If you want to add a switch to your system you’ll need a male XT60 connector, a female XT60 connector, a few inches of wire, and a switch that can handle at least two Amps at 12V DC.  The switch I used is a single pole switch, so I tied the ground from both XT60 connectors to the ground pole on the switch (silver wire in photos.  I then wired the male XT60 (The male connector has the male gold parts inside the yellow plastic.) to the input on the switch and a female XT60 to the output of the switch.  I designed and printed a simple box to encase all of these parts, but some careful wrapping with electrical tape or any other method you have at your disposal to create a solid switch assembly will work.

Lastly, I created a one meter extension cable to allow me to carry a battery in my backpack, have the switch strapped to my shoulder strap of my pack, and have the light on my helmet.  I used two 1 meter long pieces of “wet noodle” silicone wire I had and soldered a Male XT60 connector to one end of the wires.  I then slid the wires into a length of expandable sleeving to protect the wires and create a single cable.  I covered the end of the sleeving at the connector with a piece of appropriately sized heat-shrink.  I then repeated the process at the other end of the cable, except I used a Female XT60.

The S2 Pro will work with DC current from 9-30 volts, which makes all of the 4 cell Lithium Polymer (LiPo) batteries that I have great options for powering the light.  To calculate runtime for a given battery simply take the S2’s power consumption of 21 watts at 12V and divide 21/12 to get 1.75Amps of current required to run the light.  I have a few 10,000 miliamp-hour (mAh) 4 cell LiPo batteries that I opted to use, so if we take 80% of the batteries’ capacity (80% is the safe useable capacity of LiPo chemistry batteries) we get 8000 mAh, or 8 Amp Hours.  Divide 8 Amp hours by our Amps (1.75) and we get 4.5 or 4 and a half hours of safe runtime off of a full battery charge.  To determine runtime for a given battery you may have on hand, swap in the capacity and voltage of your battery in place of the numbers in my example. Easy.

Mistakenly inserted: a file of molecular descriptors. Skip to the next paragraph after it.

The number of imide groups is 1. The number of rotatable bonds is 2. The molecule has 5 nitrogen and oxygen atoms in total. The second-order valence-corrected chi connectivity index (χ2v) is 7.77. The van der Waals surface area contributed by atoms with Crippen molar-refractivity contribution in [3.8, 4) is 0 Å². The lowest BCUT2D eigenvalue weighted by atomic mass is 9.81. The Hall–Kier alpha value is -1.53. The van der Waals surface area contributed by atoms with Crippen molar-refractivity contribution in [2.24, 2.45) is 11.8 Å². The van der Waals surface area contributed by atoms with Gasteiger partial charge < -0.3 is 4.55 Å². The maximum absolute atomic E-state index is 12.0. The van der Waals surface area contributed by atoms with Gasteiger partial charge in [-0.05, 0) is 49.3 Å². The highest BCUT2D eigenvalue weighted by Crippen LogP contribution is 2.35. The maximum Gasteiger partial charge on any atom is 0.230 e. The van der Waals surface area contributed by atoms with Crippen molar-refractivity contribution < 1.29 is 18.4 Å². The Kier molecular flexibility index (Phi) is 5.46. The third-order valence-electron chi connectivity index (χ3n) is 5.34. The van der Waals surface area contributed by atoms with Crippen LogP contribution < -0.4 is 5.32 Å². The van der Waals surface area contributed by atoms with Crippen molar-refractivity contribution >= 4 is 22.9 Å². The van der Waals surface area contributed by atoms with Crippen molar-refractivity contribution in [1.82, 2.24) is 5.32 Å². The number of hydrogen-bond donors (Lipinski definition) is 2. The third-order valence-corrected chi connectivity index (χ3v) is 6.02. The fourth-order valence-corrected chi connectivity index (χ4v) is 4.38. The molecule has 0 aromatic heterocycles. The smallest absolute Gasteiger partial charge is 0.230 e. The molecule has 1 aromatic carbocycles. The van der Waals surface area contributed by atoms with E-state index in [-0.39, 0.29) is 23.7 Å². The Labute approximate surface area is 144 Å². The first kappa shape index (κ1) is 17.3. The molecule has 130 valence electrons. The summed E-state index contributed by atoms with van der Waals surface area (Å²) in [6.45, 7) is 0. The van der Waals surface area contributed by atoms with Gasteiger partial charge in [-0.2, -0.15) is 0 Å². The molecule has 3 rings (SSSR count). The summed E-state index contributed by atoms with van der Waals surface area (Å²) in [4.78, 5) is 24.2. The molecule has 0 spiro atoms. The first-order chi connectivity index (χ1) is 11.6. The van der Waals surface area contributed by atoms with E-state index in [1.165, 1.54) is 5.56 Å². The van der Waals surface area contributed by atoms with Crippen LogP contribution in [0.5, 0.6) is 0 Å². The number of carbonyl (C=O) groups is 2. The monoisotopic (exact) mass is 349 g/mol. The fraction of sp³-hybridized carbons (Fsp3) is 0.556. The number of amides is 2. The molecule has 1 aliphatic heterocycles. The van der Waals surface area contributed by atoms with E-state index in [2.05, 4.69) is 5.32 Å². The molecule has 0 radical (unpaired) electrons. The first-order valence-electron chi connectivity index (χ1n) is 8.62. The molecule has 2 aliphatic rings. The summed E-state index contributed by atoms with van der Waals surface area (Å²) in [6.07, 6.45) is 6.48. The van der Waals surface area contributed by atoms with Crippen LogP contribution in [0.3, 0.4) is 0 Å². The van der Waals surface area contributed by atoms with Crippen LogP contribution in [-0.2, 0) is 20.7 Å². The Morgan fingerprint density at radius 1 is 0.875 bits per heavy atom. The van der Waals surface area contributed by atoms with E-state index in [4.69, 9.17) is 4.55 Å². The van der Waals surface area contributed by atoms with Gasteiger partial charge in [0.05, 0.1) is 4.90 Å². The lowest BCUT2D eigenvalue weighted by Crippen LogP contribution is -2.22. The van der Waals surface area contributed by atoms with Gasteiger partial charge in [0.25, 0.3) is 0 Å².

The S2 can also be powered from an AC-DC inverter capable of putting out sufficient DC current and DC volts.  This inverter is used to power a small LiPo battery charger, and happens to put out 3A at 12VDC, which makes it a perfect choice for powering the S2 from the grid or a large solar battery pack, like a Goal Zero Yeti.

The S2 Pro can literally be powered by anything outputting the correct voltage and current.  Hard wiring a plug into your dirtbike, UTV, or other powersports machine would be an easy way to give your light a limitless supply of power – so I encourage you to use this article as a starting point to make this light exactly the tool that will suit your needs.

The above two images were taken on a tripod with the same exposure settings.  The shot on the left is the stock headlight on a KTM 300 XC and the shot on the right is with the S2 Pro mounted on the helmet switched on.

If you’ve ever tried to ride your dirtbike at night, chances are you’ve felt like you were outrunning your lights unless you were idling along in first gear.  Never mind the additional challenge that comes from only being able to see where your front tire and headlight are pointed.  Yet, with an S2 on your helmet, you can confidently navigate at night with plenty of light that is always pointed in the same direction that you’re looking.  Having this light is a huge comfort and confidence boost that will help you find your way and safely navigate the trail, road, or wherever you happen to be riding – being able to see is critical if you choose to play outside at night.

When you make it back to your truck, you can swap the S2 over to a different mount in a matter of seconds and have ample light to make the process of loading your bike in the dark as easy as doing it in the daytime.  This GoPro compatable S2 Pro has become something I find myself using constantly – from the obvious uses of sports at night, to working around camp and the shop, having powerful light that I can truly mount anywhere is invaluable. Do yourself a favor a make one of these lights.

Full Disclosure:  Baja Designs provided the S2 Pro used in this article at no charge to American Adventurist or the author.  All other equipment, tools, and parts used to build this light were purchased by the author.

Disclaimer:  You’re responsible for yourself and your actions, so if you blow up a battery, melt your hand with a soldering iron, or do anything bad as a result of reading this article – that’s on you.  American Adventurist, Chad de Alva, and Baja Designs can’t be held responsible.  Only you can prevent stupid.